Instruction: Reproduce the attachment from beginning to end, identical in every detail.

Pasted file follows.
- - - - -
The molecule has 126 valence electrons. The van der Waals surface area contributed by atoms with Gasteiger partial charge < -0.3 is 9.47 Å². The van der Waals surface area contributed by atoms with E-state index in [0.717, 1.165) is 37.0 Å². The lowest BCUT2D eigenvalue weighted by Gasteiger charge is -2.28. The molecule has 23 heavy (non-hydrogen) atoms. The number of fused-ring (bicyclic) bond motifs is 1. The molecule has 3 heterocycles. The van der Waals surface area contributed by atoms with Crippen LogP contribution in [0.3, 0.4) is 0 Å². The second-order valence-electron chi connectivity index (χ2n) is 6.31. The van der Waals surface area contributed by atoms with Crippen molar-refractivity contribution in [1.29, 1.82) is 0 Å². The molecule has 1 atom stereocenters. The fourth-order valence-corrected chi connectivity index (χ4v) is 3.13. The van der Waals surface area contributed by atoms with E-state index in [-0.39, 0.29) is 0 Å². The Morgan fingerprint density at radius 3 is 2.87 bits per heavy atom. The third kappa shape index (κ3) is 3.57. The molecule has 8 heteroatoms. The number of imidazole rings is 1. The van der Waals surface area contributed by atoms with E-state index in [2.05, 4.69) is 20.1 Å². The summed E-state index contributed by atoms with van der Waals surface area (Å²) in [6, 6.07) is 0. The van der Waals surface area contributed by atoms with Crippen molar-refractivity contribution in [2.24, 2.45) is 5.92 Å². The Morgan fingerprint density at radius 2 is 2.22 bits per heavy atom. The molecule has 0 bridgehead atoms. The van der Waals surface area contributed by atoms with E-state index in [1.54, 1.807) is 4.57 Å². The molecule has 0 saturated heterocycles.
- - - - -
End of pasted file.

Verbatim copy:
The molecule has 126 valence electrons. The van der Waals surface area contributed by atoms with Gasteiger partial charge < -0.3 is 9.47 Å². The van der Waals surface area contributed by atoms with E-state index in [0.717, 1.165) is 37.0 Å². The lowest BCUT2D eigenvalue weighted by Gasteiger charge is -2.28. The molecule has 23 heavy (non-hydrogen) atoms. The number of fused-ring (bicyclic) bond motifs is 1. The molecule has 3 heterocycles. The van der Waals surface area contributed by atoms with Crippen LogP contribution in [0.3, 0.4) is 0 Å². The second-order valence-electron chi connectivity index (χ2n) is 6.31. The van der Waals surface area contributed by atoms with Crippen molar-refractivity contribution in [1.29, 1.82) is 0 Å². The molecule has 1 atom stereocenters. The fourth-order valence-corrected chi connectivity index (χ4v) is 3.13. The van der Waals surface area contributed by atoms with E-state index in [-0.39, 0.29) is 0 Å². The Morgan fingerprint density at radius 3 is 2.87 bits per heavy atom. The third kappa shape index (κ3) is 3.57. The molecule has 8 heteroatoms. The number of imidazole rings is 1. The van der Waals surface area contributed by atoms with E-state index in [2.05, 4.69) is 20.1 Å². The summed E-state index contributed by atoms with van der Waals surface area (Å²) in [6, 6.07) is 0. The van der Waals surface area contributed by atoms with Crippen molar-refractivity contribution in [2.24, 2.45) is 5.92 Å². The Morgan fingerprint density at radius 2 is 2.22 bits per heavy atom. The molecule has 0 bridgehead atoms. The van der Waals surface area contributed by atoms with E-state index in [1.54, 1.807) is 4.57 Å². The molecule has 0 saturated heterocycles.